- Each parent’s demonstrated capacity to communicate with and keep the other parent informed of issues and activities regarding the minor child, and the willingness of each parent to adopt a unified front on all major issues when dealing with the child.
- Each parent’s demonstrated knowledge, capacity and disposition to be informed of the circumstances of the minor child, including but not limited to, the child’s friends, teachers, medical care providers, daily activities and favorite things.
- The developmental stage and needs of the child and the demonstrated capacity and disposition of each parent to meet the child’s developmental needs.
- Each parent’s capacity and disposition to protect the child from the ongoing litigation as demonstrated by not discussing the litigation with the child, not sharing documents or electronic media related to the litigation with the child, and refraining from disparaging comments about the other parent to the child.
- The anticipated division of parental responsibilities after the litigation, including the extent to which parental responsibilities will be delegated to third parties.
- The moral fitness of the parents.
- The mental and physical health of the parents.
- The home, school and community record of the child.
- The reasonable preference of the child, if the court deems the child to be of sufficient intelligence, understanding and experience to express a preference.
- Evidence of domestic violence, sexual violence, child abuse, child abandonment, or child neglect, regardless of whether a prior or pending action relating to those issues has been brought.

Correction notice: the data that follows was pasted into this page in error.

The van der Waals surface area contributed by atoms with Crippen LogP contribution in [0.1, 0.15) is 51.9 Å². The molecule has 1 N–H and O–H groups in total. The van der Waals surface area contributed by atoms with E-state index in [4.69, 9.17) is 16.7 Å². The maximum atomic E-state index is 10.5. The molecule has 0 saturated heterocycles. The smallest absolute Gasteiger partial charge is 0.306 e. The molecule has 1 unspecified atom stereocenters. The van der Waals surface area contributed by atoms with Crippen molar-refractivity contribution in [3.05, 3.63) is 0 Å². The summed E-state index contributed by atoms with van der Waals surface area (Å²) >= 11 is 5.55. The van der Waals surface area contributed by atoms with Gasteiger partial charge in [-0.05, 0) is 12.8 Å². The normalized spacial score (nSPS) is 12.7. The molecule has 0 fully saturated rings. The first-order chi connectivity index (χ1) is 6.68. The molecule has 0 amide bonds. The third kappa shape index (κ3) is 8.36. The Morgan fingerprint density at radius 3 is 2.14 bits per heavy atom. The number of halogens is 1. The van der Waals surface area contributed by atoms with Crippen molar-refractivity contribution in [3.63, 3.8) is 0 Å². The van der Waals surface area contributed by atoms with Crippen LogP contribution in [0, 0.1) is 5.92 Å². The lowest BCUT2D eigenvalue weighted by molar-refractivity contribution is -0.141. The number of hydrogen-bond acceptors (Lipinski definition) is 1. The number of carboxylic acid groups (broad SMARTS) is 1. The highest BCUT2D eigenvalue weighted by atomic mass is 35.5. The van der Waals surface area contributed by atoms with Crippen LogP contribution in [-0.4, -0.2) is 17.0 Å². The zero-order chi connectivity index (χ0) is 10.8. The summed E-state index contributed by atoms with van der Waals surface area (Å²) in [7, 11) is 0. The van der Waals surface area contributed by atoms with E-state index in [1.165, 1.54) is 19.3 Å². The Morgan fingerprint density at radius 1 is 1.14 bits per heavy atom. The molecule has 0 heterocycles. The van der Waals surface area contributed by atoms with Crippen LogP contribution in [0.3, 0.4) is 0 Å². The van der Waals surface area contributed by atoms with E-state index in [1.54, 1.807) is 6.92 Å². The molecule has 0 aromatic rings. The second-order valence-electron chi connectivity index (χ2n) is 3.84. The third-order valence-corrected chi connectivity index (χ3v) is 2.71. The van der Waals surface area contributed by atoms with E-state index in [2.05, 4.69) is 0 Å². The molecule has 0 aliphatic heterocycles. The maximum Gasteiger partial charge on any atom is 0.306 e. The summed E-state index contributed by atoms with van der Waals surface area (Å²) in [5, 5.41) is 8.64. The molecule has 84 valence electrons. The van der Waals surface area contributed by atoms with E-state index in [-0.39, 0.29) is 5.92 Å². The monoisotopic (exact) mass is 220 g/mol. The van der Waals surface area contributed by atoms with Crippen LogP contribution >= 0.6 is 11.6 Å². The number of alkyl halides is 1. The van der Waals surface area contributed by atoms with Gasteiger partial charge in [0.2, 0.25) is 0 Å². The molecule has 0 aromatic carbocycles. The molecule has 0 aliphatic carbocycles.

- Evidence that any party has knowingly provided false information to the court regarding any prior or pending action regarding domestic violence, sexual violence, child abuse, child abandonment, or child neglect.
- Any other factor considered by the court to be relevant.
Parental alienation is when it appears that a child allies themselves strongly with the one parent over another and “rejects” a relationship with the “unfavored” parent without legitimate justification. Parental alienation may occur during the course of a dissolution of marriage action or paternity action.
In an accusation of parental alienation, the “alienated” parent may allege that the other parent has deliberately convinced the child that the other parent is “bad”, not worthy of the child’s love and affection. These behaviors can negatively affect the “alienated” parent’s time-sharing and can severely damage and impede the child’s relationships with "alienated” parent and their family members.
Counseling and other therapeutic activities for the child is often ordered when the court find evidence of parental alienation or estrangement.
Call Lisa York, Attorney and Counselor at Law today! Get an appointment to talk to an experienced family law attorney about your custody and visitation case.